The spiral galaxy is spreading its ghostly spiral arms out toward us. This image was captured by the Hubble Telescope – (NASA/ESA Hubble Space Telescope).
This galaxy is located in the constellation of Pictor (the Painter’s Easel) about 425 million light-years from Earth. This was discovered in 1834 by astronomer John Herschel, NGC 2008 is categorized as a type Sc galaxy in the Hubble sequence, which is a system used to describe and classify the various morphologies of galaxies.
The “S” is for indicating NGC 2008 is a spiral, and the “c” is there to indicate that it has a comparatively small central bulge and more open spiral arms. Spiral galaxies with more massive central bulges tend to have more tightly wrapped narrowed arms and are categorized as Sa galaxies, while those in between are listed as type Sb.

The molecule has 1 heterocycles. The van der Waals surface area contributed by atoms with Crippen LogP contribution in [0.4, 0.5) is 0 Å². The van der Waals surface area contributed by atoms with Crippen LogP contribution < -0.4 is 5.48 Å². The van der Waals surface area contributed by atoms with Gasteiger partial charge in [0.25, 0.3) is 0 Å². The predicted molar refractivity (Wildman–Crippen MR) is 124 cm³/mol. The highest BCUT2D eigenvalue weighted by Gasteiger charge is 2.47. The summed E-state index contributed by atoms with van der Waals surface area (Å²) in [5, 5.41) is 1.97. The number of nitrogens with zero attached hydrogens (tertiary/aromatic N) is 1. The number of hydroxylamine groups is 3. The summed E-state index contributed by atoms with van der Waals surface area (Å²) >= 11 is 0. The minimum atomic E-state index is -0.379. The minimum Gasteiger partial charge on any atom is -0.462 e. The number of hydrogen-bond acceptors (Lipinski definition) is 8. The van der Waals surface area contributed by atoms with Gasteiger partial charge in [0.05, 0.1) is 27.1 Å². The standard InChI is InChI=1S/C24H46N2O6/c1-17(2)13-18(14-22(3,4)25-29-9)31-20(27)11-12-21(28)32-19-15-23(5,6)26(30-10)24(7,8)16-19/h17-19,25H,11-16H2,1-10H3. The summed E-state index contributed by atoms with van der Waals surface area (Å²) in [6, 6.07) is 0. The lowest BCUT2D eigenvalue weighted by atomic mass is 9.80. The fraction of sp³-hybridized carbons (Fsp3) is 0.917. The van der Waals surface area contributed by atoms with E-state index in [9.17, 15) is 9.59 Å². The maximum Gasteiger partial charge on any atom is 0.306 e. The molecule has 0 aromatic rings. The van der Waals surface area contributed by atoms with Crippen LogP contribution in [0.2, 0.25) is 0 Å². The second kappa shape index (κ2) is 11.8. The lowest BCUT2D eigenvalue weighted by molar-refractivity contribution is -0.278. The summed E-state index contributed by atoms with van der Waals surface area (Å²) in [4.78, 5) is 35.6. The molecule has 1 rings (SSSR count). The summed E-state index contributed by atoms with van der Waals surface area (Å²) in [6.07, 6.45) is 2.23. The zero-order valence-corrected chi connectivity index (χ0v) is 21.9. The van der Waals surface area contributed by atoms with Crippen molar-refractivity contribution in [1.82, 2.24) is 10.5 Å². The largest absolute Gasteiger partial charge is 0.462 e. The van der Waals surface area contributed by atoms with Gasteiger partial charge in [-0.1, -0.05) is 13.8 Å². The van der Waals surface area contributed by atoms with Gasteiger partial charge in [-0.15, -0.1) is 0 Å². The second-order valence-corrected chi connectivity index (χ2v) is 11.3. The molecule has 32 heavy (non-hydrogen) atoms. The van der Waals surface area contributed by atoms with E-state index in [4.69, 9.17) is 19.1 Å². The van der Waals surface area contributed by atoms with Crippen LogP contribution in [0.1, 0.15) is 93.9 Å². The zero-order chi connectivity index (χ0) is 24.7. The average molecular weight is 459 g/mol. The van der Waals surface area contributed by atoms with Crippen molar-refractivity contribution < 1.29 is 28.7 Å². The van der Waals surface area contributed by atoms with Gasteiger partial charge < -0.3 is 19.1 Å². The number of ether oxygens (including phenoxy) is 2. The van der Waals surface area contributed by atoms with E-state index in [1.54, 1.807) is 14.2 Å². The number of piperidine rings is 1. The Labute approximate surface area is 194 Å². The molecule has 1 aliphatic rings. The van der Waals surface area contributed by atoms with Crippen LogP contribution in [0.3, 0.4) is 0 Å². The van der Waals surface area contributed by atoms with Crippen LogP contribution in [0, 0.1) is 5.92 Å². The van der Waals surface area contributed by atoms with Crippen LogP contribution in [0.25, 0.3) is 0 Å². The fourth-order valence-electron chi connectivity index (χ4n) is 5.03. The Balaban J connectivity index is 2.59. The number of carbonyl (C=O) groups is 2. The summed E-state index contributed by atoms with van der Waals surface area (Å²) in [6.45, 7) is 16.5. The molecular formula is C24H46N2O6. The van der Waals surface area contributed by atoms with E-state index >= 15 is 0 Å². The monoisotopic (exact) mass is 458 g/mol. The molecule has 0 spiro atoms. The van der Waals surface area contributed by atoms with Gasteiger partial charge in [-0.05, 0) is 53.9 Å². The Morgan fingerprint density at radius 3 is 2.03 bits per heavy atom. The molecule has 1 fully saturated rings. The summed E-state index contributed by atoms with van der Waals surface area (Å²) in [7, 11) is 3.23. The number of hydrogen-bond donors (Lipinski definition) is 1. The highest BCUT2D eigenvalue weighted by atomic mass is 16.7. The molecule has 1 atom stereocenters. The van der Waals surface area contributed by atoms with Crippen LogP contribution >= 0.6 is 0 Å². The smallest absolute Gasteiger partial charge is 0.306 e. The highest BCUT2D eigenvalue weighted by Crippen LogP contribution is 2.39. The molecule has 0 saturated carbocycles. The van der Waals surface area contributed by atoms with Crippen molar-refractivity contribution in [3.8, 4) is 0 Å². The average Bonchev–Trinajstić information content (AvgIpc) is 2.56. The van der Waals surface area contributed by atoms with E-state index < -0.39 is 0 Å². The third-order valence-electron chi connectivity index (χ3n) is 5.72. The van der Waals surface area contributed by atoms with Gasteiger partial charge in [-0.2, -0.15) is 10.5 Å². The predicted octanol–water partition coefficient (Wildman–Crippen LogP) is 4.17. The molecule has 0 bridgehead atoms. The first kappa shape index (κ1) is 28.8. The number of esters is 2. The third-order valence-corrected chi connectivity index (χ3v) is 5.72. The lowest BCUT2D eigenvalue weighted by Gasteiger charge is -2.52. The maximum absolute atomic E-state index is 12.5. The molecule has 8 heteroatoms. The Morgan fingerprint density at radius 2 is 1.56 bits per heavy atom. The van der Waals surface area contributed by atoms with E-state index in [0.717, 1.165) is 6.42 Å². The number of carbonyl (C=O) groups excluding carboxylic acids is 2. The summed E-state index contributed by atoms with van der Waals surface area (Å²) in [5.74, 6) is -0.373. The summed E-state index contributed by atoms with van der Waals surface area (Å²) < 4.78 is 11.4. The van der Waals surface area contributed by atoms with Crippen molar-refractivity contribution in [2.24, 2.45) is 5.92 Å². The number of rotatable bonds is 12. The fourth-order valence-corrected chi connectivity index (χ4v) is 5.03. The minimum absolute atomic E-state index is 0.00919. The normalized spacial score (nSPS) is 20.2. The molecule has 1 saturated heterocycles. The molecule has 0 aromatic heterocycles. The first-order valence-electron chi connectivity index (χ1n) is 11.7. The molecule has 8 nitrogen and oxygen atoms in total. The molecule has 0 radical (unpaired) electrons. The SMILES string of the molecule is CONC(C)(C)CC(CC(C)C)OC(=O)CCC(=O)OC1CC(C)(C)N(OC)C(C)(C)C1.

Spiral galaxies are universal across the cosmos, covering over 70% of all observed galaxies — including milky way, which is our one. However, their ubiquity does not detract from their beauty. These majestic, spiraling groups of billions of stars are among the fascinating sights that have been captured by telescopes such as Hubble and are firmly embedded in astronomical iconography.